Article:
The previous chapters on magnetics provided thekey concepts needed to analyze, model, and designmagnetic components such as inductors andtransformers. The purpose of this chapter is torefine and extend the methods introduced there,with a focus on techniques for magnetic componentdesign. In particular, we introduce design methodsand sizing considerations for efficientlyconverging on an appropriate design. Thisincludes, for example, approximate methods forsizing the magnetic core for an inductor ortransformer, and metrics for comparing magneticmaterials.
AC/AC converters take power from one ac systemand deliver it to another with waveforms of thesame or different amplitude, frequency, or phase.The ac systems can be single phase or polyphase,and reactive power can exist at the input, output,or both, depending on how we configure theconverter. The simplest and most common ac/acconverter is the transformer.
In this chapter we describe power electronics andpresent a brief introduction to semiconductorswitching devices and magnetic components. Anintroduction to these circuit elements is necessarybecause we use them in Part I, although we do notdiscuss them in detail until Part III. We alsointroduce in this chapter nomenclature that we usethroughout the book.
An unfortunate consequence of our preoccupationwith things electrical is that the problems ofheat sinking and thermal management are frequentlyignored until forced on us by sound, sight, orsmell. The insatiable need to make things smaller– and the possibility of doing so by using higherfrequencies and new components and materials –aggravates the problem of heat transfer, becausesuch improvements in power densities are seldomaccompanied by corresponding improvements inefficiency. Thus we are stuck with the task ofgetting the same heat out of a smaller volumewhile disallowing any increase in temperature.
The topics we have addressed so far – powercircuits, control, and components – do not coverall the issues encountered in designing a powerelectronic system. Among those we have deferredare: (i) providing gate and base drives to thepower semiconductor switches; (ii) using forcedcommutation to turn off SCRs; (iii) controllingthe transient voltages and currents that accompanyswitching in practical circuits; (iv) contendingwith EMI created by fast switching waveforms; and(v) providing a thermal environment that allowssystem components to operate within theirtemperature ratings. We address these five topicsin Part IV.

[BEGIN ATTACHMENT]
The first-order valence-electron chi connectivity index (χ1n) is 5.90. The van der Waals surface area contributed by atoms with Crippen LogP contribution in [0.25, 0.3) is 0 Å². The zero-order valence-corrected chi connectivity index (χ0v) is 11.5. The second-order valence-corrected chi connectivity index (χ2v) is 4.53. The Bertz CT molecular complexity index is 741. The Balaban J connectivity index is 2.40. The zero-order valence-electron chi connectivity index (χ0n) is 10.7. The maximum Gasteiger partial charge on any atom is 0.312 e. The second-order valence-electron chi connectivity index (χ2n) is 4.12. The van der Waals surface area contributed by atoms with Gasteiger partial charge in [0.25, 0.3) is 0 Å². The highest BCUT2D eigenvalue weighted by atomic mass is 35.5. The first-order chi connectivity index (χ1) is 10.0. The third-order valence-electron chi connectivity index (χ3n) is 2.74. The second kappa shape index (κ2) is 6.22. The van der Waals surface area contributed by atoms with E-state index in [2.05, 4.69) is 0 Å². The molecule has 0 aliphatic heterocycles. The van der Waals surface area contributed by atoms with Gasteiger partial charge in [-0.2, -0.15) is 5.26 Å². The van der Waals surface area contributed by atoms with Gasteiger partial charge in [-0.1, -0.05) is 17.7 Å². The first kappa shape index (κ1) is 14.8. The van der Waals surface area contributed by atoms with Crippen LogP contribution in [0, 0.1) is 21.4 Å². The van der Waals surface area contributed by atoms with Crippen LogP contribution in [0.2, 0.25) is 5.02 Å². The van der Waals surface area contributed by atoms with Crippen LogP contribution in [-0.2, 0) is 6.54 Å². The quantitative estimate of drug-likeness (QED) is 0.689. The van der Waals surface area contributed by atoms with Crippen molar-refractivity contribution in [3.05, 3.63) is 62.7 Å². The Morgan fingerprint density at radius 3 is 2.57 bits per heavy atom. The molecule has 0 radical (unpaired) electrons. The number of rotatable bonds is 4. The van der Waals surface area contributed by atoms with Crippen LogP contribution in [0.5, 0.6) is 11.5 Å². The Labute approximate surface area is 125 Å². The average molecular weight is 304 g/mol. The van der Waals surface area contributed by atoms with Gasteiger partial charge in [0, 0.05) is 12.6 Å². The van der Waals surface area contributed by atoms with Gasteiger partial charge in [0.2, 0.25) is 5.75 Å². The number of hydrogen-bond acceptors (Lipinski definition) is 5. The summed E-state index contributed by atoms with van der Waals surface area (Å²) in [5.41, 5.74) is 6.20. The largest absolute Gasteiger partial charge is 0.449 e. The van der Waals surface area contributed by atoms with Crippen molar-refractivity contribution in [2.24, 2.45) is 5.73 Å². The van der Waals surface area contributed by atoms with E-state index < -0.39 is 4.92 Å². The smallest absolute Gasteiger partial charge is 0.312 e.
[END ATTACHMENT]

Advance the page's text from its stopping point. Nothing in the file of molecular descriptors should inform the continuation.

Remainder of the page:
Magnetic components such as inductors andtransformers are present in the vast majority ofpower electronic circuits. Inductors store energyin the conversion process, filter switching ripple(as part of input and output filters, forexample), create sinusoidal variations of voltageor current (paired with capacitors, as in resonantconverters), limit the rate of change of current(as in snubber circuits), and limit transientcurrent.
In this chapter we introduce polyphase systems,their advantages relative to single-phase systems,and how they are represented. We then use thesingle-phase bridge circuit as a building block tocreate polyphase rectifiers and inverters. We alsodiscuss the operating characteristics of thesecircuits from both the ac and dc sides.
When a power semiconductor switch is either onor off, its power dissipation is relatively small.However, the transition from one state to theother is often not so benign, and can imposesimultaneous high voltage and high current on theswitching device. Special efforts are oftenrequired to ensure that the device will survivethis most stressful part of its operating cycle.We have already seen in Fig. 22.4(b) how a snubbercircuit consisting of and can moderatethe effects of parasitic inductance.
The phase-controlled dc/ac converter introducedin Chapter 4 requires that the external ac systembe a voltage source, typically the ac utilityline. This condition is necessary because thephase-controlled converter uses the reversal ofthe ac voltage to drive the commutation process.Therefore the ac frequency in these circuits isconstrained to be that of the ac source. In thischapter we remove the restriction that the acsystem be a voltage source, realizing that bydoing so we must use means other than linecommutation to turn devices off. These circuits,which we call switched-modedc/ac converters, use fully controllabledevices such as MOSFETs and IGBTs, and switch atfrequencies that are higher (often much higher)than the ac-side frequency.